Ultrasonographic prediction of early miscarriage
Authors: Papaioannou, George I.; Syngelaki, Argyro; Maiz, Nerea; Ross, Jackie A.; Nicolaides, Kypros H.
Source: Human Reproduction, Volume 26, Number 7, 15 July 2011 , pp. 1685-1692(8)
Publisher: Oxford University Press
Abstract:BACKGROUNDThe aim of this retrospective study was to assess the value of maternal history and ultrasound scan findings at 6-10 weeks for predicting early miscarriage.METHODSEmbryonic crown-rump length (CRL), heart rate (HR), gestational sac diameter (GSD) and yolk sac diameter (YSD) were compared in two groups of women with singleton pregnancies attending an early pregnancy unit. In the first group the initial scan demonstrated a live embryo but in a subsequent visit the scan showed a dead embryo, complete or incomplete miscarriage. In the second group with a live embryo there was subsequent live birth of a normal neonate.RESULTSThere were 729 pregnancies with miscarriage and 4698 with normal outcome. Logistic regression analysis demonstrated that in the prediction of miscarriage the risk was higher in women of African racial origin [odds ratio (OR) 1.62], cigarette smokers (OR 1.91) and those with vaginal bleeding (OR 2.03) and increased with maternal age (OR 1.05) and YSD (OR 1.88) and was inversely related to CRL (OR 0.79), HR (OR 0.96) and GSD (OR 0.84). At false-positive rate of 30%, the detection rate of miscarriage in screening by vaginal bleeding was 45%, 53% by the addition of maternal history factors and 85.7% by the addition of ultrasound findings.CONCLUSIONSIn early pregnancy a prediction of miscarriage can be provided by a combination of maternal characteristics and ultrasound findings and the estimated risk can be used to rationalize follow-up. Our multivariate model requires prospective evaluation in a new sample population.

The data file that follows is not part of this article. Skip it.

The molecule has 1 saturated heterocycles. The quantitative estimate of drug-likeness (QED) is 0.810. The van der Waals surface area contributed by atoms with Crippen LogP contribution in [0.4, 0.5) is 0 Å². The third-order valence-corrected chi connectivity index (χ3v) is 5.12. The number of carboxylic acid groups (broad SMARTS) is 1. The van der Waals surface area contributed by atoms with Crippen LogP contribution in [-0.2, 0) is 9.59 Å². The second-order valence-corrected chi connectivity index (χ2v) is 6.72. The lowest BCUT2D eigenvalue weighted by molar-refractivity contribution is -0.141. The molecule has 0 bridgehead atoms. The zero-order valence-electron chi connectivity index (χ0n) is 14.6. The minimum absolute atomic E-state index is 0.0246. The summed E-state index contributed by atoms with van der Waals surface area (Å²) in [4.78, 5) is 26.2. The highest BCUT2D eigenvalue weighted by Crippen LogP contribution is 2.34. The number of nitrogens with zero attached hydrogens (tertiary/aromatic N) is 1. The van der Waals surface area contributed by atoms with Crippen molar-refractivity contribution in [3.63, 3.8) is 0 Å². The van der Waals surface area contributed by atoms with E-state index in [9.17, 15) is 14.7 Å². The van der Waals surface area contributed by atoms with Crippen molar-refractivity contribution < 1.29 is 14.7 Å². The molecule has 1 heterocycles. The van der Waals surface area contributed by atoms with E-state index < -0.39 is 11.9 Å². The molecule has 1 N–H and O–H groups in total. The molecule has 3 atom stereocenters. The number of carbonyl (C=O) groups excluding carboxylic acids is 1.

Document Type: Research article
Publication date: 2011-07-15
- Human Reproduction features full-length, peer-reviewed papers reporting original research, clinical case histories, as well as opinions and debates on topical issues. Papers published cover the scientific and medical aspects of reproductive physiology and pathology, endocrinology, andrology, gonad function, gametogenesis, fertilization, embryo development, implantation, pregnancy, genetics, genetic diagnosis, oncology, infectious disease, surgery, contraception, infertility treatment, psychology, ethics and social issues. The highest scientific and editorial standard is maintained throughout the journal along with a rapid rate of publication.